If you want to live stream worship services to your congregation, the solution can be as simple or as complicated as you want it to be.
The following blog post is focused on simple. As I write this, a significant number of people have reached out to me for advice on launching live streaming options for their congregation as the world deals with the COVID-19 coronavirus pandemic. You may be in the same boat: needing a live streaming solution that can be cobbled together in days, not weeks or months.
Below are the answers you need.
Start With What You Have
For starters, let’s start with what you have. Almost every church I visit has an audio mixer and microphones to amplify sound in the auditoriums. This same audio mixer can also be used to send audio online.
As for video, almost everyone I know and meet is carrying a high-quality, high-definition video camera in their pocket. Smartphones can produce high quality video streams.
With that in mind, let’s fill in the gaps with other *necessary equipment.
Equipment and Software Checklist
- Internet connection
- Audio mixer
- Audio adapters
- Audio cable
- Smartphone adapter for tripod
- Charging adapter for smartphone
- Extension cord
- Online destinations
Here are some extra details to consider:
Your smartphone can be used as both the camera and the computer, transmitting the video and audio to your congregation’s Facebook page, YouTube channel and/or other online destinations. If you don’t have a smartphone, purchase something like an iPod Touch. You can download any necessary apps (such as the Facebook Page app or YouTube app) to stream to your destination(s) of choice.
You need a solid (fast) wireless internet connection.
The download speeds don’t matter as much as the upload speeds. I recommend a minimum of 10 Mbps upload speed to increase your chances of a successful broadcast. You can go to speedof.me on your smartphone to check your speed.
If people cannot hear, they will not watch.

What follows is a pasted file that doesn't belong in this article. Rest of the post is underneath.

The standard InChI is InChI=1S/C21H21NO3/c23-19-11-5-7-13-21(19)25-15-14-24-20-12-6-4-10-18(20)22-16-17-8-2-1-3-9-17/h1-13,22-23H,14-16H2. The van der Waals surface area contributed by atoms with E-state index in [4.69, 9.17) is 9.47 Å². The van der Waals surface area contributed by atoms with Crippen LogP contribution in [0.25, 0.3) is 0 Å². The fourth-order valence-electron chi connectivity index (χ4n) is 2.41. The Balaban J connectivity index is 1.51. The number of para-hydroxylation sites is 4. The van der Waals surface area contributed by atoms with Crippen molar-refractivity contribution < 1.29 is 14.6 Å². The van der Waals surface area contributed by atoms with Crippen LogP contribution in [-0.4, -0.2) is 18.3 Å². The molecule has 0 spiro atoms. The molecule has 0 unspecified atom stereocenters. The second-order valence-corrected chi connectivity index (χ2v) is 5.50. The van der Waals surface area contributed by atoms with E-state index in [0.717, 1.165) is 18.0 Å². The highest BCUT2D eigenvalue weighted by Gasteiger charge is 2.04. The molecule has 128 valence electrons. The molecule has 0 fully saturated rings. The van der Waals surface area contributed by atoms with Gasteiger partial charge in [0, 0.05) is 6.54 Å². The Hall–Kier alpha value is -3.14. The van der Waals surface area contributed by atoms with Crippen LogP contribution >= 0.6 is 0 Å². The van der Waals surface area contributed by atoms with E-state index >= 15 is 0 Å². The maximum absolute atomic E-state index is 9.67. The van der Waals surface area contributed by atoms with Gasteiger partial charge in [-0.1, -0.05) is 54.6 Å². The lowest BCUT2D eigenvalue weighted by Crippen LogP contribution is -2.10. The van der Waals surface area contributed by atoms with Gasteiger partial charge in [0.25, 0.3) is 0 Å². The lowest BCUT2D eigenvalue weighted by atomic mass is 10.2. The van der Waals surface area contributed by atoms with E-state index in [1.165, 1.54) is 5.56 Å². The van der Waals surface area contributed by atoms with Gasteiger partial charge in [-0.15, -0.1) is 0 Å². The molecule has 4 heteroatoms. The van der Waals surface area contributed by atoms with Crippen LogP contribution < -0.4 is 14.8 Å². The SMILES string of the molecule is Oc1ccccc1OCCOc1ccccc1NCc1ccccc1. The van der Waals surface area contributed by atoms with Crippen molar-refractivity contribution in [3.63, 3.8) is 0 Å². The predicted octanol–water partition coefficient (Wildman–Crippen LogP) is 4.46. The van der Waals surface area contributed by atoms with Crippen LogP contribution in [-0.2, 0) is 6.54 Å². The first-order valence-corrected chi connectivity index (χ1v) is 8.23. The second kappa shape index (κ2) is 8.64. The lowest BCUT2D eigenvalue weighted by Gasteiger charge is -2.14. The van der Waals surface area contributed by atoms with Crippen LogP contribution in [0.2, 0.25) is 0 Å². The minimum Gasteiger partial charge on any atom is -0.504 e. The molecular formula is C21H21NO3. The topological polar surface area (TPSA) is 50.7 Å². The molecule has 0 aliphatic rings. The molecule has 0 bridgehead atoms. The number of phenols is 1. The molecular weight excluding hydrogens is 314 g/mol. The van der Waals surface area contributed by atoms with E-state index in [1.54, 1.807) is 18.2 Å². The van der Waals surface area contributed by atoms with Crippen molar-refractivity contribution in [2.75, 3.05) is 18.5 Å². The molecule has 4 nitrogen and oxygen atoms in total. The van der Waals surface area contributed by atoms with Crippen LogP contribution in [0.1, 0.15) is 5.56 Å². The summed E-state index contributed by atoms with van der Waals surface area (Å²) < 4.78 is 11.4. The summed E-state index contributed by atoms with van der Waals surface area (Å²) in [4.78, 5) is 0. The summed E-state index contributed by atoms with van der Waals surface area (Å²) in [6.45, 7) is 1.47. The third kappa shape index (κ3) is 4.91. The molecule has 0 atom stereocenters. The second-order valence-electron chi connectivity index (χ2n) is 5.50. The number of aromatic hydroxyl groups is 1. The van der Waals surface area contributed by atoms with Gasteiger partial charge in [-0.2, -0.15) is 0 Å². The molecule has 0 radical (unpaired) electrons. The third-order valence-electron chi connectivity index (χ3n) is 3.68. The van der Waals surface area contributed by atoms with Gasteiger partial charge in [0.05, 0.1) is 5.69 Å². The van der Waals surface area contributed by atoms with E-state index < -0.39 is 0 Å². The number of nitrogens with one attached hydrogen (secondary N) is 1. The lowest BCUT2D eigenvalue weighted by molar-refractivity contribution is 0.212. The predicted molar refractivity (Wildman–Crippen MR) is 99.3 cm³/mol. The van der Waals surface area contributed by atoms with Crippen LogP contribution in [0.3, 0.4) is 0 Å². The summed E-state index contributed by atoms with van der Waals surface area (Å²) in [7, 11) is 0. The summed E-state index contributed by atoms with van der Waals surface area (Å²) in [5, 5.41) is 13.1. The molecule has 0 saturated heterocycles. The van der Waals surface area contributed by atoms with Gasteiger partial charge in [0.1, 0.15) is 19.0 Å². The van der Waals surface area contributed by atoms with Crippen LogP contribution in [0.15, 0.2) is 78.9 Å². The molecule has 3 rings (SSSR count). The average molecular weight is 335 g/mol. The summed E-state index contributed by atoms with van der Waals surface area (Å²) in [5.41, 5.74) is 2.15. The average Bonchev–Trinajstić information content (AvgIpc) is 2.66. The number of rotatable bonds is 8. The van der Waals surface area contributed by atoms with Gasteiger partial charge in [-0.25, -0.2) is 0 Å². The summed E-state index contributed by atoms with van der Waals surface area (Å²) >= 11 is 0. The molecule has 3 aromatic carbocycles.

If your congregation has an audio mixer already installed, then skip to the next section. If not, you need something better than your smartphone’s built-in microphone, especially if the smartphone is going to be more than five feet away from the people speaking. I am a fan of Behringer’s X32 Compact digital audio mixer because it works great, sounds good and will give you lots of options when you get ready to upgrade to more professional live streaming equipment.
[RELATED: Why I Love Digital Mixers]
Audio adapters and audio cables
You need to get audio out of your mixer and into your smartphone.
Everyone has a different audio setup, so there are multiple ways to get audio out of your mixer. Whether it’s XLR or 1/4″ stereo jacks, you need to either use a spare audio output or split the audio coming out of an existing audio output. If both are available, I recommend XLR, but you could even use the mixer’s headphone jack in a pinch. Consult your mixer’s user manual for best solutions.
On the other end, you need to convert the audio into a format your smartphone can use. If you are using an iPhone, this device can be used to convert an XLR audio connection to an Apple lighting connector:
There are other options similar to this, but Rode makes great stuff that I’ve used for years.
In between the mixer and your smartphone, you will need an audio cable or a wireless transmitter. The length depends on the distance between your mixer and where you intend to set your smartphone. If you want wired (which is usually more reliable) then I recommend you visit websites such as monoprice.com, sweetwater.com, bhphotovideo.com or amazon.com to purchase the cable you need.